The unique Schuberg Philis spirit inspired Harvard Business School to conduct a case study exactly a decade ago and categorized us under the industry of “business consulting services.” Published on March 26, 2012, it quoted our own company statement as follows:

“In a world rife with opportunism and promising more than it can deliver, 100% is hard to believe. Because it is unconditional. Full commitment, without concessions or restrictions. 100% is binding…”

Harvard Business School

Today, it’s obvious that our “100%” was another way of expressing “the genius of AND.” Our founders were weary from their former jobs in impersonal, bureaucratic IT companies, where engineers and salespeople did not work in tandem, much less sit at the same table in consultations with customers. So, in their own organization, they knew they didn’t want tradeoffs between what would be good for their customers’ technology and what would be good for their business and employees. And within those domains, they didn’t want customers to have to choose between crucial virtues or values.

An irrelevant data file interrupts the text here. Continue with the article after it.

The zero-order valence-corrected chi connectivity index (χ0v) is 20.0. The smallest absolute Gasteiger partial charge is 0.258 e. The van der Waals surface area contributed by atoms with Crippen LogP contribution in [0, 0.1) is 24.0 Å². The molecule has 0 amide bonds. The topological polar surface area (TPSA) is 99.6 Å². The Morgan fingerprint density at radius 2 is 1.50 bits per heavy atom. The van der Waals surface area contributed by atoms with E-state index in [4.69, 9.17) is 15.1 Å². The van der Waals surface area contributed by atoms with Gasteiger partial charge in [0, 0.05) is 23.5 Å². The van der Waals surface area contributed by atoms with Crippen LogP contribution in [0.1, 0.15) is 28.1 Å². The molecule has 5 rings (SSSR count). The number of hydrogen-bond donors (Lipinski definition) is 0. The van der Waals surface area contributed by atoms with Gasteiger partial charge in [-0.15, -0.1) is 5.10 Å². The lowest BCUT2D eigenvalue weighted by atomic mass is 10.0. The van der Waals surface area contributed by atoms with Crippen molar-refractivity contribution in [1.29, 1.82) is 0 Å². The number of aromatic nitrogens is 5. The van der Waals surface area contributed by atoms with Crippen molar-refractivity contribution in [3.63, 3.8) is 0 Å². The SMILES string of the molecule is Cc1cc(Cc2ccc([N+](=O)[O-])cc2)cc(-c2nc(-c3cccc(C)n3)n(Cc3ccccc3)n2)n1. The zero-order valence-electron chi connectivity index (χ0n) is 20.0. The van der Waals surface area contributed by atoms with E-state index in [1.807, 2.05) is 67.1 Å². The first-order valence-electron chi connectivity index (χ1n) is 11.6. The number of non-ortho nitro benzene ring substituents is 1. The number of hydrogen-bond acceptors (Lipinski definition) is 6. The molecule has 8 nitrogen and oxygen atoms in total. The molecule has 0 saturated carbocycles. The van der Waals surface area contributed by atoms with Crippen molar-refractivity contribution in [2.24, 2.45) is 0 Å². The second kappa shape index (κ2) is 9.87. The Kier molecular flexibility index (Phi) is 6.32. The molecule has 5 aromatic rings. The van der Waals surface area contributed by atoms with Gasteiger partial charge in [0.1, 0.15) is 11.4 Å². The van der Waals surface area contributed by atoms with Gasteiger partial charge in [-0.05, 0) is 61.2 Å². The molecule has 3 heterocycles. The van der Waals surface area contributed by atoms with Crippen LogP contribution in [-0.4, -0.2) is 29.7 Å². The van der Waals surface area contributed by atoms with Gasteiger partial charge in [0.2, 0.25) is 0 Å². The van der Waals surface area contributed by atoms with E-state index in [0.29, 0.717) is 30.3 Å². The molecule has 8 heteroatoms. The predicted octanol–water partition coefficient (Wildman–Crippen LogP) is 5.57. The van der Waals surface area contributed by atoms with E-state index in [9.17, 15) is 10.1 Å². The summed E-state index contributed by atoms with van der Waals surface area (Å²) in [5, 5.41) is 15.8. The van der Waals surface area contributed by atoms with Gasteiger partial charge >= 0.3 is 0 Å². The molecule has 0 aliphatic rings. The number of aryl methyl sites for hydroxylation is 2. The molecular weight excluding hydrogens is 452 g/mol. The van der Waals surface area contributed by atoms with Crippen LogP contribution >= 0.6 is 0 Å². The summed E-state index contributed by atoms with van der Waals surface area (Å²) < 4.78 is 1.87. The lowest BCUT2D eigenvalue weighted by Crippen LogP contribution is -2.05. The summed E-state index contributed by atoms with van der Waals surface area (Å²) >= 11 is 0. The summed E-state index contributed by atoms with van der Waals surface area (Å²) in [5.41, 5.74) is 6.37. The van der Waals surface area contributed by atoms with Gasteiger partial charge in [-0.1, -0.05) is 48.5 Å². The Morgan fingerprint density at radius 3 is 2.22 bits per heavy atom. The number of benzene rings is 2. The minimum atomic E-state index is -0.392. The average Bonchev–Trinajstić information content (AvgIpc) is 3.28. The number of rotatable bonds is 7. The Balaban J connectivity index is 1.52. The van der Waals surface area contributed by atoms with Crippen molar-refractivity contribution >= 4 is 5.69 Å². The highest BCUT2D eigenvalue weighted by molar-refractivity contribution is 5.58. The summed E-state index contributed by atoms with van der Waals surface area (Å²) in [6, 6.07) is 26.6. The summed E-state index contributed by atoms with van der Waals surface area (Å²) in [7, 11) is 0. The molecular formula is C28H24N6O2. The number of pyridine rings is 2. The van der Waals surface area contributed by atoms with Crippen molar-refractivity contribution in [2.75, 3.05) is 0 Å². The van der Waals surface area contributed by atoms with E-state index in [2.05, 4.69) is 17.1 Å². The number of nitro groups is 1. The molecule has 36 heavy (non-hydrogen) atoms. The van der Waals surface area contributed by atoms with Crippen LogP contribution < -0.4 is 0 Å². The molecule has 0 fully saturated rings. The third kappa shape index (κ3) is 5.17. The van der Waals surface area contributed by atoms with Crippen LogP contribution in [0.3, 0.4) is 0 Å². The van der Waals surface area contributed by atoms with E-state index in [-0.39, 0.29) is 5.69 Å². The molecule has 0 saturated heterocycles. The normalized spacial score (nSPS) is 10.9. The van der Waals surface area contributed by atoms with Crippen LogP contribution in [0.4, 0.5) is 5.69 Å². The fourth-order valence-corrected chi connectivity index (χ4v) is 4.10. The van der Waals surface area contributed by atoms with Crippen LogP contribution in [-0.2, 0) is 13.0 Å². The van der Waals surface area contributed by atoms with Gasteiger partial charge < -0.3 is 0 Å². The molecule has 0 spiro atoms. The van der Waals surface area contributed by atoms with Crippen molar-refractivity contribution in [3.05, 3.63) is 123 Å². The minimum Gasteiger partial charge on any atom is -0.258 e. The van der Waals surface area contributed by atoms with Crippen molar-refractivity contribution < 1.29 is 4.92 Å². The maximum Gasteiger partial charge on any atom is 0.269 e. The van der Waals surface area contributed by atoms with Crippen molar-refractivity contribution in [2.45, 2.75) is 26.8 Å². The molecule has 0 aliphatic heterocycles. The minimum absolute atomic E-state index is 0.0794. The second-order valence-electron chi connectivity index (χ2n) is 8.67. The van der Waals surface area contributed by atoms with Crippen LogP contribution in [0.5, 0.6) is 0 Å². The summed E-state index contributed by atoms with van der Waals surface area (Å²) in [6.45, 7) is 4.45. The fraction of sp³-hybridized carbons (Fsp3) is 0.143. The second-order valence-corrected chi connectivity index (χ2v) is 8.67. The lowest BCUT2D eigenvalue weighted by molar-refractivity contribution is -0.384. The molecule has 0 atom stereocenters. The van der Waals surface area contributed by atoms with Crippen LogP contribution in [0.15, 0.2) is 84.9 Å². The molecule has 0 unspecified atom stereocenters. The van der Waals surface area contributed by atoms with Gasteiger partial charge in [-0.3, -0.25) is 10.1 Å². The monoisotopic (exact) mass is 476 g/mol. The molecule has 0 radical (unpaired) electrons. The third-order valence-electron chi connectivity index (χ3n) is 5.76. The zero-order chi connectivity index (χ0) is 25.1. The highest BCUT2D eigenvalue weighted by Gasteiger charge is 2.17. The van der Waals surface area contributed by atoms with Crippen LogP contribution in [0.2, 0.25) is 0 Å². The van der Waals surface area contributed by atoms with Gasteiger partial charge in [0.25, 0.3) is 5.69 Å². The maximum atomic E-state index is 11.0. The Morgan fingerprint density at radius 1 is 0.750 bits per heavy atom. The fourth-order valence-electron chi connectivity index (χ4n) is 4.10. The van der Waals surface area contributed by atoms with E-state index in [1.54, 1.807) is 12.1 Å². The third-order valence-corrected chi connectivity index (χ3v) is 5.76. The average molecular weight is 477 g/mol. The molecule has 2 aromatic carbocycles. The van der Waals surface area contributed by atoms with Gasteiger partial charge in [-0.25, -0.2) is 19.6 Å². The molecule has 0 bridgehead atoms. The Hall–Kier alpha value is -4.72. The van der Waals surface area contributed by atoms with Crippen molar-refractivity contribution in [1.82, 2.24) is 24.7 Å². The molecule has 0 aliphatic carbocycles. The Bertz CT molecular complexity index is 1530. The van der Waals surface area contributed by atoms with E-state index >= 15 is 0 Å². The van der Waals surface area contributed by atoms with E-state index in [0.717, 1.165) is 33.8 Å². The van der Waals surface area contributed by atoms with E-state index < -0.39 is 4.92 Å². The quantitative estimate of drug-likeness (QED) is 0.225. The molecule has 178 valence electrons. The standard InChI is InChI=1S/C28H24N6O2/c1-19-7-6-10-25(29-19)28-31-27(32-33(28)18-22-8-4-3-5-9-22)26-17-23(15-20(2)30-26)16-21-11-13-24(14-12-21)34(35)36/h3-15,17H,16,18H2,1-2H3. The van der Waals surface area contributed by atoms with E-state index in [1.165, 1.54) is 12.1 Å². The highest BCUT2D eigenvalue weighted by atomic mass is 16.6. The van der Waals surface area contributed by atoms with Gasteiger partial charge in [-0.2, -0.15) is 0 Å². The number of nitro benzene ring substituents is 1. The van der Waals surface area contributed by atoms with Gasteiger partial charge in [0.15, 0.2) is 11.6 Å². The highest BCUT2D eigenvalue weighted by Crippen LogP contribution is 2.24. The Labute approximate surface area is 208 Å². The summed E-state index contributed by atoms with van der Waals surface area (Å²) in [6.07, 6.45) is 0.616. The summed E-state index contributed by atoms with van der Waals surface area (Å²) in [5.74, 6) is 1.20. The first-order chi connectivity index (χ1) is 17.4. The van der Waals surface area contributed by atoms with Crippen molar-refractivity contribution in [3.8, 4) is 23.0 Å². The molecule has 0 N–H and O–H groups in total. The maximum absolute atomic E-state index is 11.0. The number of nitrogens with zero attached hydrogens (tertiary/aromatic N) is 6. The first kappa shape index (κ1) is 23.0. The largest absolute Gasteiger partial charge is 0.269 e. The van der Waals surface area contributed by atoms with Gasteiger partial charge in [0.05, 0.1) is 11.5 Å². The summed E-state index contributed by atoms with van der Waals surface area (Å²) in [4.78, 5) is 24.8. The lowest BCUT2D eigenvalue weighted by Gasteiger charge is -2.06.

Too often we hear companies reveal that their organizations are still working in silos, saddled by binaries. Their managers make proclamations such as: you can have security or flexibility; you can maintain control via central IT or decentralized autonomous DevOps teams; you can operate with agility or structure; you can maintain high quality or low costs; you can invert the business or rejuvenate the core; you can progress by pursuing a predefined process or seize opportunities as they present.